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Belmont Club

The 24-Second Clock

March 17th, 2011 - 12:17 pm

Ambassador Susan Rice said the Obama administration was prepared to take steps beyond enforcing a “no fly zone” to stop Mohammar Khadaffi’s advance on rebel forces.  Those additional steps were not characterized, although common sense suggests they might include air-strikes.  Secretary of State Hillary Clinton said that the US could not act unilaterally although pressure from the Arab League is now building to act.

Until now, the Obama administration had seemed reluctant to support imposition of a no-fly zone. But with Kadafi’s forces crushing the rebellion, the U.S. is facing mounting pressure to intervene.

Over the weekend, the Arab League voted in favor of a no-fly zone, giving the U.S. some political cover. Secretary of State Hillary Rodham Clinton reflected the change in the administration’s thinking.

“So many different actions are being considered,” Clinton said Wednesday in an interview with CBS. “Yes, a no-fly zone, but others as well, to enable the protection of Libyan citizens against their own leader, who seems to be determined to turn the clock back and kill as many of them as possible.”

But although Clinton believes the clock is working against Khadaffi, events suggest that time is actually working for the Duck of Death. He confidently announced that final victory over the rebels might come in a matter of days. Thus, the announcement by the Netherlands that it would contribute 4 F-16s to an internationall-backed “no fly zone” — should the “NATO high command” decide to act — seemed like a case of too little, too late. There was no indication whether the aircraft would be available for the extended actions implied by Clinton and Rice.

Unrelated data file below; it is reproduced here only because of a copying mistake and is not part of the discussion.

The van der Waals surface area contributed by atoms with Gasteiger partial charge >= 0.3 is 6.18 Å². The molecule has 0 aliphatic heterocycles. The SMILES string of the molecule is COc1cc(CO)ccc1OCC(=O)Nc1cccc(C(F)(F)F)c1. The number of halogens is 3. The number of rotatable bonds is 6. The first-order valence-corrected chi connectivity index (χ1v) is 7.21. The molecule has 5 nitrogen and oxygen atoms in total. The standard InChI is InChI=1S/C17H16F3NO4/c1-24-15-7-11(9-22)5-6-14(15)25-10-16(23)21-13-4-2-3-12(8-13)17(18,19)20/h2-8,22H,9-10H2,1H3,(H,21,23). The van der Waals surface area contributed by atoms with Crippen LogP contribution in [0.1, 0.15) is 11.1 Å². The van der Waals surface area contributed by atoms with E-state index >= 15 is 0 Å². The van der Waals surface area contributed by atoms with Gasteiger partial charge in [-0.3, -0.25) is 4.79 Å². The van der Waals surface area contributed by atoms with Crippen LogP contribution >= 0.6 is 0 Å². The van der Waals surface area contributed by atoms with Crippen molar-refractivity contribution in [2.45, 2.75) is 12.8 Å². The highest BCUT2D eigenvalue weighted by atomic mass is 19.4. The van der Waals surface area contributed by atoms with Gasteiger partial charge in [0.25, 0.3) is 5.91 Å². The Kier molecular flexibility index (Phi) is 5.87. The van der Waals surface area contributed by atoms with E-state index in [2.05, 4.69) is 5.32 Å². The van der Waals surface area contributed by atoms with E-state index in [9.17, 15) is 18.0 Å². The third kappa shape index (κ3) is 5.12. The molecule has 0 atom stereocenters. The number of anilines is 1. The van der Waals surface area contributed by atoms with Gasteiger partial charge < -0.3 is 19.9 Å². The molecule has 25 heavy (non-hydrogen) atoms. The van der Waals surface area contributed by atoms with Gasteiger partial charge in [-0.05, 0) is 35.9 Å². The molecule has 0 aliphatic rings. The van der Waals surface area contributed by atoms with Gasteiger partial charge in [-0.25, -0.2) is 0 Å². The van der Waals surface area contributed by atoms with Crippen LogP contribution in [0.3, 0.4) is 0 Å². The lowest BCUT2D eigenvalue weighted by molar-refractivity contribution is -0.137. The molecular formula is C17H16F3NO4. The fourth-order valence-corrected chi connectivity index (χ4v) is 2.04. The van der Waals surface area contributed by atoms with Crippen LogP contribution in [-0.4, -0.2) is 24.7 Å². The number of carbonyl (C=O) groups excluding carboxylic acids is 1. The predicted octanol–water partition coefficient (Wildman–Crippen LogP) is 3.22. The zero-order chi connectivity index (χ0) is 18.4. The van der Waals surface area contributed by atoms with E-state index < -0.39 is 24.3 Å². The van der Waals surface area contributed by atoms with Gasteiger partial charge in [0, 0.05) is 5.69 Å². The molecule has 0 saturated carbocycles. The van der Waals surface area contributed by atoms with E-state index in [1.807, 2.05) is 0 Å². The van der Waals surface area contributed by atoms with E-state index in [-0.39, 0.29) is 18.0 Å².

While the administration has been trying to get a bunch of diplomats to sign off on a plan of action designed by committee,  the smaller regional players were waiting for no one. Information Dissemination looks at reports that Libya has also been receiving assistance from the outside, examining rumors that a ship with armored personnel carriers unloaded in Tripoli and links to pictures of a tanker said to be carrying contraband oil. The writer asks, “does a blockade actually exist?” Not yet; they ae still thinking about it. AGI News reported that Italy was exhorting its European partners to find ships to patrol the Libyan coast.

Italy will propose to the next extraordinary European Council that the European Union and NATO coordinate naval forces to enforce a naval blockade of Libya. The announcement was made by Foreign Minister Franco Frattini during a joint meeting of the Foreign Affairs Commission in parliament. “We need to take action,” said Frattini, “to enforce respect for sanctions, but we must avoid, as is the case with piracy, two operations, one NATO and one EU.”

But it would be an extraordinarily passive blockade. Nowhere is there mention of acting against the masterminds of the blockade-running itself. Someone is sending weapons. Getting the diplomats to name them would be yet another effort.   For Libya is not the only nation receiving contraband. Aviation Week reports that Israel has intercepted a ship full of missiles bound for Gaza. They included antiship missiles and ordnance that could bombard Ashkelon, a nearby Israeli city. The vessel originated in Turkey and on its way to Egypt. It was owned by a German company and flew a Liberian flag.